Defendant Haynes argues that Plaintiff exhausted five grievances, only four of which were exhausted prior to June 1, 2017 when Plaintiff filed the Complaint in this action. None of the grievances address Plaintiff's allegations against Defendant Haynes or refer to Defendant Haynes. The exhausted grievances involve: (1) personal property taken as contraband in 2014; (2) care related to his knee and hip in 2014; (3) a request for a wheelchair in 2017; (4) excessive force; and (5) a request to be removed from segregation and to purchase stamps. In the Amended Complaint, Plaintiff alleges that Defendant Haynes was deliberately indifferent for altering his medical records and stopping his pain medications. The exhausted grievances failed to put NCDPS on fair notice that Defendant Haynes was deliberately indifferent to Plaintiff in any way.

         With regards to the third exhausted grievance addressing a request for a wheelchair, Plaintiff states that “Dr. Hayes, ” an outside bone specialist from Union County, ordered that Plaintiff be given a wheelchair and Ultram medication for a severe hip injury. (Doc. No. 42 at 9). Counsel states that it does not appear that Plaintiff inadvertently referred to “Dr. Hayes” instead of “Dr. Haynes” and further Defendant Haynes is not a bone specialist in Union County. (Id.). Moreover, Plaintiff indicated that his grievance would be resolved by a new wheelchair and Plaintiff makes no allegation against Defendant Haynes for interfering with his access to a wheelchair.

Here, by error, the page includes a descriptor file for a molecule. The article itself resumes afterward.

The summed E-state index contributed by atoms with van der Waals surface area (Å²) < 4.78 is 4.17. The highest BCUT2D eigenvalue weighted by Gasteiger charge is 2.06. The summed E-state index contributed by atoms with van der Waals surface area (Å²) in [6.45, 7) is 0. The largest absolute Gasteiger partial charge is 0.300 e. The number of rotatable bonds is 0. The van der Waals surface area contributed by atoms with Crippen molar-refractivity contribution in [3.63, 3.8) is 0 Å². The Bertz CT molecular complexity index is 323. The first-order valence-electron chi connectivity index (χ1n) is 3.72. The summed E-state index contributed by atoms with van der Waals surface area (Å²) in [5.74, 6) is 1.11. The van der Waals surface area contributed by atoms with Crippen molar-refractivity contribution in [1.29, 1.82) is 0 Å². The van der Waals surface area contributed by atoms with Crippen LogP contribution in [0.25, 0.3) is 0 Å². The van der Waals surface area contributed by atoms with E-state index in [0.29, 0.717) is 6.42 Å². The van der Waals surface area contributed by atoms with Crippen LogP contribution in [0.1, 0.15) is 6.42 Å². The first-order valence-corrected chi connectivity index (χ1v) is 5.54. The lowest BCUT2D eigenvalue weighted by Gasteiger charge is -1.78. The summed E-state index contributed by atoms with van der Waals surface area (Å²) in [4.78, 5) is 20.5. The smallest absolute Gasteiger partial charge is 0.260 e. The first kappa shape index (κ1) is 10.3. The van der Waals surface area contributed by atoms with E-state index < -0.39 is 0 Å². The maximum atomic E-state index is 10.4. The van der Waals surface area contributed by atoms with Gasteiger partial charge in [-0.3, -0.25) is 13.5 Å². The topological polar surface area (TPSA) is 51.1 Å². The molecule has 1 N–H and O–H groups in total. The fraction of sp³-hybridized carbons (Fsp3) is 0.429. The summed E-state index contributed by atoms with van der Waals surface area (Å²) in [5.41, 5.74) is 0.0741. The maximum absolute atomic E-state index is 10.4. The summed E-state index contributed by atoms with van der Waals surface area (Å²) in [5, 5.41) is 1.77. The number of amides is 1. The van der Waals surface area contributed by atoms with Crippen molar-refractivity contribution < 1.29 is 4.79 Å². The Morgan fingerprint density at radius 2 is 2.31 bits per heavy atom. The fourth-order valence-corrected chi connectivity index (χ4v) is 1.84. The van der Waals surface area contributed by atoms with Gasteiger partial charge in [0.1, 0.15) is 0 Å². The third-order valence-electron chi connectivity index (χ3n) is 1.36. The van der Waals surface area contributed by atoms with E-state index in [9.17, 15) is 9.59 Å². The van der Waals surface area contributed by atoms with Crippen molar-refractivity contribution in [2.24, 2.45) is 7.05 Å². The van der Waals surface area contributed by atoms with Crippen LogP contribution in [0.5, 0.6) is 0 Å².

(3)Plaintiff's Response (Doc. No. 44)

         Plaintiff argues that he filed grievances addressing inadequate care and he argues that the medical records show a failure to act. He specifically refers to the grievance filed on February 13, 2017, activity restrictions, and a health services utilization review summary. The comments state “seen in CMC-Union ED on 6/22/13 due to fall” for which he was examined by Dr. Hassan and a wheelchair was ordered, as was an evaluation by Carolina Bone and Joint for left wrist pain. (Doc. No. 44 at 2). Plaintiff claims that he was told by a previous bone specialist that he needed a left hip replacement, and his property was destroyed on October 11, 2013 which violated due process. (Id.). On September 20 and 25, 2013, Defendant overlooked bone specialist and Anson County Hospital orders that Plaintiff not be housed upstairs, but this was rejected by Dr. Anthony Searles. (Doc. No. 44 at 2). Plaintiff kept a paper trail because, on February 13, 2017, Plaintiff was placed in fear of bodily injury and harassment. Plaintiff “[n]ever got to see M.D. G. Haynes after giving information to bone specialist Dr. Jaffey to conduct (L) hip replacement, a major switch by M.D. G. Haynes that bone specialist at Chapel Hill Hospital was going to conduct.” (Doc. No. 44 at 3). On March 8, 2017, “Plaintiff get assaulted. Never saw M.D. nor has he presented evidence medical technician found negligent by altering medical records. Failure to act.” (Id.). Plaintiff argues that the chief medical officer of the prison system could be liable where he failed to correct the failures of medical tracking, which resulted in surgery on October 21, 2017 that was first approved on August 15 by Dr. Jaffe “[a]nd, delaying examination and treatment M.D. G. Haynes inadequate treatment or diagnosis.” (Id.).

         Plaintiff has attached to his Response a Motion for injunctive relief and temporary restraining order, (Doc. No. 44 at 4), in which he argues that he has continued to be placed in danger of bodily harm, that he is the victim of a campaign of intimidation, and that he continues to receive deliberately indifferent medical care. He asks for an immediate ...